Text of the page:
Dental Health and Dry Mouth
We all need saliva to moisten and cleanse our mouths and digest food. Saliva also prevents infection by controlling bacteria and fungi in the mouth.
When you don’t make enough saliva, your mouth gets dry and uncomfortable. Fortunately, many treatments can help against dry mouth, also called xerostomia.
What Causes Dry Mouth?
Causes of dry mouth include:
- A side effect of certain medications. Dry mouth is a common side effect of many prescription and nonprescription drugs, including drugs used to treat depression, anxiety, pain, allergies, and colds (antihistamines and decongestants), obesity, acne, epilepsy, hypertension (diuretics), diarrhea, nausea, psychotic disorders, urinary incontinence, asthma (certain bronchodilators), and Parkinson’s disease. A dry mouth can also be a side effect of muscle relaxants and sedatives.
- A side effect of certain diseases and infections. Dry mouth can be a side effect of medical conditions, including Sjögren’s syndrome, HIV/AIDS, Alzheimer’s disease, diabetes, anemia, cystic fibrosis, rheumatoid arthritis, hypertension, Parkinson’s disease, stroke, and mumps.
- A side effect of certain medical treatments. Damage to the salivary glands, the glands that make saliva, can reduce the amount of saliva produced. For example, the damage could stem from radiation to the head and neck, and chemotherapy treatments, for cancer.
- Nerve damage. Dry mouth can result from nerve damage to the head and neck area from an injury or surgery.
- Dehydration. Conditions that lead to dehydration, such as fever, excessive sweating, vomiting, diarrhea, blood loss, and burns, can cause dry mouth.
- Surgical removal of the salivary glands.
- Lifestyle. Smoking or chewing tobacco can affect how much saliva you make and aggravate dry mouth. Breathing with your mouth open a lot can also contribute to the problem.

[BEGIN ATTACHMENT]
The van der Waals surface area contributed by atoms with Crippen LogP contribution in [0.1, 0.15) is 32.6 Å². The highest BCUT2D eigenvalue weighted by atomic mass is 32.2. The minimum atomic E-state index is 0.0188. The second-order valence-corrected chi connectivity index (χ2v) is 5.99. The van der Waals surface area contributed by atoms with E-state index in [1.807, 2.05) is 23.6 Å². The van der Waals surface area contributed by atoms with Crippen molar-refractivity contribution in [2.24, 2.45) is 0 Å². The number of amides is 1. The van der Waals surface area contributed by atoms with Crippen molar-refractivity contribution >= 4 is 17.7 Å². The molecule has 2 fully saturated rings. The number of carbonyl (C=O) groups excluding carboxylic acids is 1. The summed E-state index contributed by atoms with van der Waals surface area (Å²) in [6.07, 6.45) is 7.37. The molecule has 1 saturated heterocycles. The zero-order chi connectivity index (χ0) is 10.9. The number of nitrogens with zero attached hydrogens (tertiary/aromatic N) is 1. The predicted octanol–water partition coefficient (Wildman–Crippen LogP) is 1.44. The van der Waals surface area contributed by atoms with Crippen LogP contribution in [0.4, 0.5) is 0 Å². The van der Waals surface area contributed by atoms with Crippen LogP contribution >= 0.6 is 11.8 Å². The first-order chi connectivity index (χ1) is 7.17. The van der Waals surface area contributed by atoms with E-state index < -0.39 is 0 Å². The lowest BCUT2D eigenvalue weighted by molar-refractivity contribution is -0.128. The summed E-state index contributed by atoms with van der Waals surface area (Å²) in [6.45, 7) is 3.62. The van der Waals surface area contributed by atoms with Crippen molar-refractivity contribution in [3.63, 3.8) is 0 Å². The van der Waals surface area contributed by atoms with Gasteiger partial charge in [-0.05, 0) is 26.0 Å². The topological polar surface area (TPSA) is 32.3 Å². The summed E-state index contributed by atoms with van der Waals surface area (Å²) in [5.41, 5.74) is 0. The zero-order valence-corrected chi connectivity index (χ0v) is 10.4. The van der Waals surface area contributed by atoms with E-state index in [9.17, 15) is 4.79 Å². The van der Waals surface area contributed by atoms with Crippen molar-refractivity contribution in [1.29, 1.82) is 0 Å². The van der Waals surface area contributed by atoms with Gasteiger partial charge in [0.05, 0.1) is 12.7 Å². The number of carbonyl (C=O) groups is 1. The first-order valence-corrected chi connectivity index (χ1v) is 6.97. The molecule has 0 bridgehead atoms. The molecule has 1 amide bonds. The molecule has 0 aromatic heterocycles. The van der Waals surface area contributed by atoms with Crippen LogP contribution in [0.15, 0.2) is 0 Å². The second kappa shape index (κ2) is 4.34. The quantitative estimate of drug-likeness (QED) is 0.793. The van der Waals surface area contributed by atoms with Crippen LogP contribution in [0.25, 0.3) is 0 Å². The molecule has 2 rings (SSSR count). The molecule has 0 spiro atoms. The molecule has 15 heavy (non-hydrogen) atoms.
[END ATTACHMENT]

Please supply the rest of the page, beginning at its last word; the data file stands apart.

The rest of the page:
What Are the Symptoms of Dry Mouth?
Common symptoms include:
- A sticky, dry feeling in the mouth
- Frequent thirst
- Sores in the mouth; sores or split skin at the corners of the mouth; cracked lips
- A dry feeling in the throat
- A burning or tingling sensation in the mouth and especially on the tongue
- A dry, red, raw tongue
- Problems speaking or trouble tasting, chewing and swallowing
- Hoarseness, dry nasal passages, sore throat
- Bad breath
Why Is Dry Mouth a Problem?
Besides causing the symptoms mentioned above, dry mouth also raises your risk of gingivitis (gum disease), tooth decay, and mouth infections, such as thrush.
A dry mouth can also make it hard to wear dentures.
How Is Dry Mouth Treated?
Treatment for dry mouth depends on what is causing the problem. Generally, treatment focuses on three areas:
- Managing other medical conditions
- Preventing tooth decay
- Increasing the flow of saliva, if possible
Managing Causes of Dry Mouth
If you think your dry mouth is caused by a certain medication you’re taking, talk to your doctor. The doctor may adjust the dose you’re taking or switch you to a drug that doesn’t cause dry mouth.
But if the medical condition causing the dry mouth can’t be changed — for example, if the salivary gland has been damaged or is a result of the disease itself, as with things like Sjögren’s syndrome, Alzheimer’s disease, and stroke — treatment will focus on ways to increase saliva flow.
Preventing Tooth Decay Due to Dry Mouth
Not only does saliva help digest food and make it possible for you to chew and swallow, but it is also a natural mouth cleanser. Without saliva, tooth decay and gum disease are more likely. If you have a dry mouth, to fight tooth decay and gum disease, you need to be extra careful about following good oral hygiene habits, which consist of: